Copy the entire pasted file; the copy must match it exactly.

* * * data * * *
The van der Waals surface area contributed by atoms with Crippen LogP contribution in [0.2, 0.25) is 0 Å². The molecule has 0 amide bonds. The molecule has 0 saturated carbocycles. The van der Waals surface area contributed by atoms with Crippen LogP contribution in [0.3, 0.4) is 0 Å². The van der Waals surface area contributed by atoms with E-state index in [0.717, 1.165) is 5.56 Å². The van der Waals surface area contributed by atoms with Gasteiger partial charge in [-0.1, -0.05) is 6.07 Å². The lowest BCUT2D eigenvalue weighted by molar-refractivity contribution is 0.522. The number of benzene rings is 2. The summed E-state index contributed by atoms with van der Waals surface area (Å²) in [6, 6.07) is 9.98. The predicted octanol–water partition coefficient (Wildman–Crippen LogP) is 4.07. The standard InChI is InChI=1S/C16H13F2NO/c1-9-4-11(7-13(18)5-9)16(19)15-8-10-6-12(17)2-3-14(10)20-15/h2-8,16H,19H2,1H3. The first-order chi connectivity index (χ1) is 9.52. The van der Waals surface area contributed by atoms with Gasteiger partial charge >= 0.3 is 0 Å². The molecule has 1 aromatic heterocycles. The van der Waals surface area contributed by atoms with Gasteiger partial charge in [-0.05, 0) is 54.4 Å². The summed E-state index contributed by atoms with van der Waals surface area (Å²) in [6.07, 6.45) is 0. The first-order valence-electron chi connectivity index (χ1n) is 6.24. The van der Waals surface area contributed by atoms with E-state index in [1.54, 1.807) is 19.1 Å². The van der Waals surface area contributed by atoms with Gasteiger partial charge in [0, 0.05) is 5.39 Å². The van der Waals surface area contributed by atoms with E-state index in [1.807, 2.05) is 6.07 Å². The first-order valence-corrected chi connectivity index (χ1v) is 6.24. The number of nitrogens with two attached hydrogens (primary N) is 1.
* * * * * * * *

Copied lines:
The van der Waals surface area contributed by atoms with Crippen LogP contribution in [0.2, 0.25) is 0 Å². The molecule has 0 amide bonds. The molecule has 0 saturated carbocycles. The van der Waals surface area contributed by atoms with Crippen LogP contribution in [0.3, 0.4) is 0 Å². The van der Waals surface area contributed by atoms with E-state index in [0.717, 1.165) is 5.56 Å². The van der Waals surface area contributed by atoms with Gasteiger partial charge in [-0.1, -0.05) is 6.07 Å². The lowest BCUT2D eigenvalue weighted by molar-refractivity contribution is 0.522. The number of benzene rings is 2. The summed E-state index contributed by atoms with van der Waals surface area (Å²) in [6, 6.07) is 9.98. The predicted octanol–water partition coefficient (Wildman–Crippen LogP) is 4.07. The standard InChI is InChI=1S/C16H13F2NO/c1-9-4-11(7-13(18)5-9)16(19)15-8-10-6-12(17)2-3-14(10)20-15/h2-8,16H,19H2,1H3. The first-order chi connectivity index (χ1) is 9.52. The van der Waals surface area contributed by atoms with Gasteiger partial charge >= 0.3 is 0 Å². The molecule has 1 aromatic heterocycles. The van der Waals surface area contributed by atoms with Gasteiger partial charge in [-0.05, 0) is 54.4 Å². The summed E-state index contributed by atoms with van der Waals surface area (Å²) in [6.07, 6.45) is 0. The first-order valence-electron chi connectivity index (χ1n) is 6.24. The van der Waals surface area contributed by atoms with E-state index in [1.54, 1.807) is 19.1 Å². The van der Waals surface area contributed by atoms with Gasteiger partial charge in [0, 0.05) is 5.39 Å². The van der Waals surface area contributed by atoms with E-state index in [1.807, 2.05) is 6.07 Å². The first-order valence-corrected chi connectivity index (χ1v) is 6.24. The number of nitrogens with two attached hydrogens (primary N) is 1.